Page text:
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This just started with IE10 as far as I can tell.

It's not an issue in FF.

Using XMLHttpRequest to get some xml data, then display it using xslt...

The xslt transformation is automatically adding new lines in seemingly random locations where there is a space in an elements data.

If I preview the data using getElementsByTagName, the data is intact, no spaces have been converted to a newlines.

Since html treats new lines as a space, you can not see the issue if you simply display the text or place it in an input box, BUT, if the data is stored in a hidden element and you show it using the alert function you can see that there is a newline/carriage return in the output data.

The issue seems to be worse if there are NOT carriage returns after the elements in the original xml data. I've actually been able to get around this issue in some cases by adding a carriage return after each element. Some cases, not all.

It's almost as if when the transformer is trying to read the data it splits the data at spaces for readability and it automatically adds a carriage return.



<!DOCTYPE html>
    <title>xslt test</title>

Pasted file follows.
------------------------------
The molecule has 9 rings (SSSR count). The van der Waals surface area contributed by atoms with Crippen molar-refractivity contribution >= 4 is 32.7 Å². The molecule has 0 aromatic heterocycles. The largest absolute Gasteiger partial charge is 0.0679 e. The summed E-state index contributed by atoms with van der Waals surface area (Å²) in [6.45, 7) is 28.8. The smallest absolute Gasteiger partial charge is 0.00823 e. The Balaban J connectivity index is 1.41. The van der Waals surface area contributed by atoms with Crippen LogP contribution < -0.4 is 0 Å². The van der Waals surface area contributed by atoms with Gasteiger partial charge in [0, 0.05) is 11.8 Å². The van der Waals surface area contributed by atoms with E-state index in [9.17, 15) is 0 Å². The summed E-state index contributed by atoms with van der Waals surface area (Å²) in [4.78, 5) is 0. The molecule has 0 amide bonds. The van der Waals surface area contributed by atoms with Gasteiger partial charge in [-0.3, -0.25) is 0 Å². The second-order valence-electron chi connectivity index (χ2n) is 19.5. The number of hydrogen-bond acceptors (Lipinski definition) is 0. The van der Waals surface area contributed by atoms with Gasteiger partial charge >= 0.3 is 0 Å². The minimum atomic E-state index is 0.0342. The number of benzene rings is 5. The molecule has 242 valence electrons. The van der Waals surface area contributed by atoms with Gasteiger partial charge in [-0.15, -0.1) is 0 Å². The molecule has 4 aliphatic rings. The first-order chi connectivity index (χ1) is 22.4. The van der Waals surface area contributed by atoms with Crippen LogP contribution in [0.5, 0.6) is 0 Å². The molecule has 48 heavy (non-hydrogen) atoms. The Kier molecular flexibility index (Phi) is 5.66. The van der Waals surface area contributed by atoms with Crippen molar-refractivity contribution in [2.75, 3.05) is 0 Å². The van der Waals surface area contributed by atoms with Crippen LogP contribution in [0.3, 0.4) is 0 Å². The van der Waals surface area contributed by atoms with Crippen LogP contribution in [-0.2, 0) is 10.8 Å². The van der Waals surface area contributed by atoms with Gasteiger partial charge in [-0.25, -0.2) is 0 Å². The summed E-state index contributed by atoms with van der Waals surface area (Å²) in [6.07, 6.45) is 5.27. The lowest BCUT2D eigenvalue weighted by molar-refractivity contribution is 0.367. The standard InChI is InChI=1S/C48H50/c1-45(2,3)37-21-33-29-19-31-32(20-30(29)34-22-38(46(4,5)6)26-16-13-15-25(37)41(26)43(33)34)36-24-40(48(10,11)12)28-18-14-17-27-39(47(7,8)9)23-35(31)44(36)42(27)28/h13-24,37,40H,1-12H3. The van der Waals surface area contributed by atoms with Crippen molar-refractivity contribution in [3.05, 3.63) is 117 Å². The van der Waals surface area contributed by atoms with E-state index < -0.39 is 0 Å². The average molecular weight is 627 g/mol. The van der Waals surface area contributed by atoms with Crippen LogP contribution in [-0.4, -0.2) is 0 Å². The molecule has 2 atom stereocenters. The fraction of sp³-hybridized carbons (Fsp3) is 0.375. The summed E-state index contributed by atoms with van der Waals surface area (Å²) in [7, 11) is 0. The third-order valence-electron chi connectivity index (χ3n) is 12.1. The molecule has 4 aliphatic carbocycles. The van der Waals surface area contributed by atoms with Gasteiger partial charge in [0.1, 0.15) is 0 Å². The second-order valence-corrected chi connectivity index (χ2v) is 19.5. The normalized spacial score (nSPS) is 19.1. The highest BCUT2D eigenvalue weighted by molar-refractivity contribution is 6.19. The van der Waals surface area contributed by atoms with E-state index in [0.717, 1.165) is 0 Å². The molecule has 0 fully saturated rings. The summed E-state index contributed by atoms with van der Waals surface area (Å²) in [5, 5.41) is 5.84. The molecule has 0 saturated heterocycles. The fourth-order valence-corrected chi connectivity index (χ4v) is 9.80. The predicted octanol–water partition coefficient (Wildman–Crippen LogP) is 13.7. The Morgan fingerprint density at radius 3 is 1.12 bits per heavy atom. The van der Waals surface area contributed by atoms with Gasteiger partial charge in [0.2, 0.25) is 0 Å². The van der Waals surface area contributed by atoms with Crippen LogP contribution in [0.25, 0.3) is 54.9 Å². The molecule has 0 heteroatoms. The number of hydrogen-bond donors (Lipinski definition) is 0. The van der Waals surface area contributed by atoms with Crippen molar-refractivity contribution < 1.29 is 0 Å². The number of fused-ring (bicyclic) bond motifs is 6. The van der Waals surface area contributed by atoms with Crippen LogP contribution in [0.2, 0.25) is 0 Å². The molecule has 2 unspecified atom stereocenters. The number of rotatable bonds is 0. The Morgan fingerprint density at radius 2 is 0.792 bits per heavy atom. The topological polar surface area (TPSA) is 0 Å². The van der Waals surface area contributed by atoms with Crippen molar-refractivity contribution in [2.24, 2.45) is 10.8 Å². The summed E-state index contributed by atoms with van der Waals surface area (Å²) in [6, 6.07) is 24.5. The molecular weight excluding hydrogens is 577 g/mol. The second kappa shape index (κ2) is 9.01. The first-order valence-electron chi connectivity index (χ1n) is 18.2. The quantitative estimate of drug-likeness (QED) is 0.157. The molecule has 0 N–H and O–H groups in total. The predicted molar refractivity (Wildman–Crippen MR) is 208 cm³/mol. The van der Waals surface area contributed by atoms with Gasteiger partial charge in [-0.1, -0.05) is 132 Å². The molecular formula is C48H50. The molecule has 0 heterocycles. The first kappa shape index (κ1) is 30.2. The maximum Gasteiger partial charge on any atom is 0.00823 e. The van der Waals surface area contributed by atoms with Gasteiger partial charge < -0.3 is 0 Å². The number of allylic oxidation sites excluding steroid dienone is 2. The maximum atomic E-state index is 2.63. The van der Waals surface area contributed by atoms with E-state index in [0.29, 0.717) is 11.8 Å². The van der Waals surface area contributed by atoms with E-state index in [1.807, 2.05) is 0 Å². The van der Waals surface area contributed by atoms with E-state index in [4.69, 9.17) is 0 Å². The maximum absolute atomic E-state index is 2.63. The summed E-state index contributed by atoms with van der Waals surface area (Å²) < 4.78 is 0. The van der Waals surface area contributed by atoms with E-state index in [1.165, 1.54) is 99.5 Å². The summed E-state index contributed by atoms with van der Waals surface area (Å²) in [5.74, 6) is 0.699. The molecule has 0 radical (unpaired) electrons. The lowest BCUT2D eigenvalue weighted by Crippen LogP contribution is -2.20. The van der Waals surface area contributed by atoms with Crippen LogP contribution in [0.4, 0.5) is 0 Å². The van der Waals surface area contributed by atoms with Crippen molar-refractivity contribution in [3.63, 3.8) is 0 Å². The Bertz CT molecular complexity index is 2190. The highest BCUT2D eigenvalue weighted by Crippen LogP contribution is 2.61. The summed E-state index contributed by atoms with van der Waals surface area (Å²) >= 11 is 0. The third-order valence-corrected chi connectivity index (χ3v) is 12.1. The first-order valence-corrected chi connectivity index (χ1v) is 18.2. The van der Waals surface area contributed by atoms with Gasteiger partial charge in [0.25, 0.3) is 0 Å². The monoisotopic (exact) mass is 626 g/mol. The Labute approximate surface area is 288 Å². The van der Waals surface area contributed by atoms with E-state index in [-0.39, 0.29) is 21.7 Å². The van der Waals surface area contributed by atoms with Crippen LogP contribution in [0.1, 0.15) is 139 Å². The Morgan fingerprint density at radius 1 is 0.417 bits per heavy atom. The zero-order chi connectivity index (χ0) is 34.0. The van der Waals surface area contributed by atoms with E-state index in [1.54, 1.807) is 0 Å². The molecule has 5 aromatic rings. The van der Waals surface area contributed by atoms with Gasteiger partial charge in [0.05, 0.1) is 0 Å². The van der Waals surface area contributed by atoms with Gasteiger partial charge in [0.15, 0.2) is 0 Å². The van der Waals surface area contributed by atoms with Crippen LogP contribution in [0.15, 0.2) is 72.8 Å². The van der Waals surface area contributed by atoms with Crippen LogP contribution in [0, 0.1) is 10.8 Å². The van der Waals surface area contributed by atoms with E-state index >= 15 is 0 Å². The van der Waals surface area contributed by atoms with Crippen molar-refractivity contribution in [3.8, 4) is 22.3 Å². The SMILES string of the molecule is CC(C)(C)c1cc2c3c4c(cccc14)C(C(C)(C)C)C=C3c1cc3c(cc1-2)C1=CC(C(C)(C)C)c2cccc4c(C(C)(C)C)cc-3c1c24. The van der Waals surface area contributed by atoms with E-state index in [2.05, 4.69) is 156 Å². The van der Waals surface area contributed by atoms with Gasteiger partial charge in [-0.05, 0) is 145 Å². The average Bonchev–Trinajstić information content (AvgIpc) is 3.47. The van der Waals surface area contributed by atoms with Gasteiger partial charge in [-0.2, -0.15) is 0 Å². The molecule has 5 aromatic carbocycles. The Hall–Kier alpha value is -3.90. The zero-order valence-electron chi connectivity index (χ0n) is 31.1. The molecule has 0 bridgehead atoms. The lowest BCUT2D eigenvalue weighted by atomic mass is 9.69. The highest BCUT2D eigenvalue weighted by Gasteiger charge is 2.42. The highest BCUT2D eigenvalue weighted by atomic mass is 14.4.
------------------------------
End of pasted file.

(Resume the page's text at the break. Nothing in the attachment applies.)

<script type="text/javascript" language="javascript">

        function loadFile(f) {
            xhttp = new window.XMLHttpRequest
            xhttp.open("GET", f, false)
            xhttp.setRequestHeader("Cache-Control", "no-cache");
            xhttp.setRequestHeader("pragma", "no-cache");

            //in IE10 this seems to show where the new lines get added

            var xml = xhttp.responseXML

            displayData(xml, 'xsltTest.xslt', 'DataDiv')


        function displayData(xmlResp, xslFile, targetObj) {

            var xml = new ActiveXObject("MSXML2.DomDocument");
            xml.async = false;

            var xsl = new ActiveXObject("MSXML2.FreeThreadedDomDocument");
            xsl.async = false;

            xsl_template = new ActiveXObject("Msxml2.XSLTemplate")
            xsl_template.stylesheet = xsl;

            xslProc = xsl_template.createProcessor()
            xslProc.input = xml

            document.getElementById(targetObj).innerHTML = xslProc.output

        function popData(idx,e) {

<input type="button" id="WithCRButton" value="Load File WITH CarriageReturns" onclick="loadFile('DataWithCR.xml')" />
<input type="button" id="WithoutCRButton" value="Load File WITHOUT CarriageReturns" onclick="loadFile('DataWithoutCR.xml')" />
<div style="border:1px solid black;width:100%" id="DataDiv">


<?xml version="1.0" encoding="iso-8859-1"?>

<xsl:stylesheet version="1.0"

    <xsl:template match="/">
            <xsl:for-each select="TestData/field">
                        <xsl:value-of select="elementData1"/>
                        <input type="hidden">